The all-caps disclaimer at the bottom of the offering page is impossible to miss:
COMMON STOCK DOES NOT CONSTITUTE AN INVESTMENT IN "STOCK" IN THE COMMON SENSE OF THE TERM.
PURCHASERS SHOULD NOT PURCHASE COMMON STOCK WITH THE PURPOSE OF MAKING A PROFIT.
And so it goes for Cheeseheads across the country who, beginning yesterday morning, decided to become Green Bay Packers shareholders, joining the 112,205 fans who already lay claim to that title. That warning greeted them at the site the Packers set up for purchasing shares in the team -- the first time in 14 years fans have had the chance to do so.
The timing couldn't have been better. The defending Super Bowl champions are 12-0, and quarterback Aaron Rodgers is on pace to shatter a fistful of records. Packer fever is running high. Even better, fans who order by Dec. 16 (four days earlier if mailing in a check) can get their stock certificates in time to slide them under the Christmas tree.
Initial sales have been brisk. Of the 250,000 shares the team released for sale at $250 a pop, 28,000 were sold in the first two hours alone.
But there's that one glaring caveat, sticking out like a Chicago Bears jersey on Lombardi Avenue: Don't buy shares with the purpose of making a profit.
I can hear you already: "What investor in his right mind would sign up for that? Putting your money in Packers stock is a sucker's bet." Online discussions have been rife with observations like that leading up to the stock sale, with incredulous onlookers wondering why potential buyers are willing to let themselves get hoodwinked.
But nobody's being duped. Fans know what they're signing up for. The Packers organization has been very clear that these stocks don't pay dividends, don't appreciate, can't be sold except back to the Packers for a nominal amount, and can be transferred only to family members.
So why bother? To a large extent, buying a share is about pride of ownership. The Packers are the only publicly held sports franchise in North America. Even if ownership confers only the right to attend the annual meetings, vote for the board of directors, and get in on some exclusive shareholder swag (including some snazzy replica Super Bowl XLV rings), it still gives shareholders more of a direct stake in their team than if they owned, say, shares of Comcast (Nasdaq: CMCSA) to enjoy an indirect stake in hockey's Philadelphia Flyers or basketball's 76ers. Same goes for Madison Square Garden (Nasdaq: MSG) and the Knicks and Rangers, Liberty Capital (Nasdaq: LMCA) and the Atlanta Braves, and Rogers Communications (NYSE: RCI) and the Toronto Blue Jays.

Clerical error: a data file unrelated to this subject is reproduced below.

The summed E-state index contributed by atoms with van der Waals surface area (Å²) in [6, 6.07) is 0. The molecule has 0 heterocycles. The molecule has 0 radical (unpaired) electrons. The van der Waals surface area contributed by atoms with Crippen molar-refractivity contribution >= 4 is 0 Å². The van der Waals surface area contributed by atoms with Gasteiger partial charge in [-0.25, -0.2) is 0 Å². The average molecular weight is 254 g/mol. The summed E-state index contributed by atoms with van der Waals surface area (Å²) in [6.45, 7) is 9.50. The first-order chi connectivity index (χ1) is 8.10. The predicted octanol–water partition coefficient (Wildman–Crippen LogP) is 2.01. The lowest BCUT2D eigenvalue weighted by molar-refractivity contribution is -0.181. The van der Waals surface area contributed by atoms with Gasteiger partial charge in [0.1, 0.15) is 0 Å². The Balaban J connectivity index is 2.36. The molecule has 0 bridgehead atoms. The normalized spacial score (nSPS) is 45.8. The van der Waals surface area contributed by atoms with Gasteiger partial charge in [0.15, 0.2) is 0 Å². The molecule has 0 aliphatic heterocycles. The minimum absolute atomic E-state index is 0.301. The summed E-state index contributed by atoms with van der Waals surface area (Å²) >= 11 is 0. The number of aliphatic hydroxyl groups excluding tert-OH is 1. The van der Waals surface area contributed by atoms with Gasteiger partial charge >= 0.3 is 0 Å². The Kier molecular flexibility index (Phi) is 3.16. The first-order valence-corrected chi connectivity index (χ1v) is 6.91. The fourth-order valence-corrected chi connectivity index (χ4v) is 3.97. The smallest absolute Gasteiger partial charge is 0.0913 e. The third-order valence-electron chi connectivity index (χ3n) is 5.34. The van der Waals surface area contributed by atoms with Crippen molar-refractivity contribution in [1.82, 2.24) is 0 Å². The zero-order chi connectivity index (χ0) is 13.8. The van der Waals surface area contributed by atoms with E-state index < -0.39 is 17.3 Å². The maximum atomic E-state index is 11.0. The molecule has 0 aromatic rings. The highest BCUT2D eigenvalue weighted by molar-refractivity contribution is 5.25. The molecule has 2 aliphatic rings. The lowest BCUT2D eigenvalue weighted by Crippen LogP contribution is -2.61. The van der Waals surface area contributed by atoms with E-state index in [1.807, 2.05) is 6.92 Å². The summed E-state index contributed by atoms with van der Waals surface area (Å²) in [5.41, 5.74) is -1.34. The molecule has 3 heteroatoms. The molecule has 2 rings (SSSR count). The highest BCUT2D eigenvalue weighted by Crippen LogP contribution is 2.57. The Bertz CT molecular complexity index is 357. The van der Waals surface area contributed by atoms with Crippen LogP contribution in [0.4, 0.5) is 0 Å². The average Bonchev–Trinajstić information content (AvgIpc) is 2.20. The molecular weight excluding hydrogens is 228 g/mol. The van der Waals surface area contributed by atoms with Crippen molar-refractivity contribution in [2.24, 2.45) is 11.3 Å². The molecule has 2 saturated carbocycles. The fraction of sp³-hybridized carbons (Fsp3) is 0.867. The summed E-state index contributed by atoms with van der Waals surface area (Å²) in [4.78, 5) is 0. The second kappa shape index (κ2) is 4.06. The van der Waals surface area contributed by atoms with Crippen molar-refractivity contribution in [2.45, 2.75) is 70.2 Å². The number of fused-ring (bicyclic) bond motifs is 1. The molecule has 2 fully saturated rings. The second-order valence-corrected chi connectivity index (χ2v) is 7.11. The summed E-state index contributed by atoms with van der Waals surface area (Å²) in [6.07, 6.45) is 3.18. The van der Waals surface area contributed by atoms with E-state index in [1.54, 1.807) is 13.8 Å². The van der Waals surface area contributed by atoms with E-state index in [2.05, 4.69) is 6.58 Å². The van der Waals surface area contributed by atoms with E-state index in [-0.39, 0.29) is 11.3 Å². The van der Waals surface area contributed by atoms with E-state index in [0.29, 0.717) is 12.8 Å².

There's also the Packers' unique story that has endeared them to fans everywhere. Once little more than a town team sponsored by a local meatpacking company, the Packers are a throwback to the pioneering days of small-town Midwestern football. Unlike their contemporaries from back then, the Packers managed to survive because the fans came to their rescue and bought shares in the team. Four times since that initial stock offering in 1923, fans have pitched in to do their part, in the absence of a single deep-pocketed owner. This time around, as with the 1997 stock sale, proceeds will go toward stadium renovations. The fans, in turn, have been rewarded with great successes on the field: Tiny little Green Bay, Wis., holds claim to 13 NFL titles -- more than any other team in the league.
NFL rules now require teams to be run for profit and limit the number of owners any franchise can have. The nonprofit Packers' ownership structure was grandfathered in. And that makes the Packers' story even more special: Nothing like this will probably ever happen again. In Green Bay, the owner doesn't sit looking down over his plaything from on high in a heated box. The owners are sitting out in the blistering cold of Lambeau Field, downing beer and brats and wearing large chunks of foam cheese on their heads. Anyone who wants to join in on the fun has until Feb. 29 to buy a share -- unless the current allotment of shares runs out by then.
Just know what you're getting into. If I want to bolster my financial investments, I'll add money to the Permanent Portfolio fund in my IRA. An investment in the Packers isn't a financial one. It's about saying you own a storied piece of American sports culture. And it's the best investment that'll never earn you a dime.
Fool contributor and editor Adrian Rush has been a Packers shareholder since 1997, and he bought another share this week for his baby daughter, who clearly has a crush on Aaron Rodgers. He owns shares of Permanent Portfolio. The Motley Fool owns shares of Madison Square Garden. Motley Fool newsletter services have recommended buying shares of Rogers Communications. Try any of our Foolish newsletter services free for 30 days. We Fools don't all hold the same opinions, but we all believe that considering a diverse range of insights makes us better investors. The Motley Fool's disclosure policy is on the waiting list for Packers season tickets.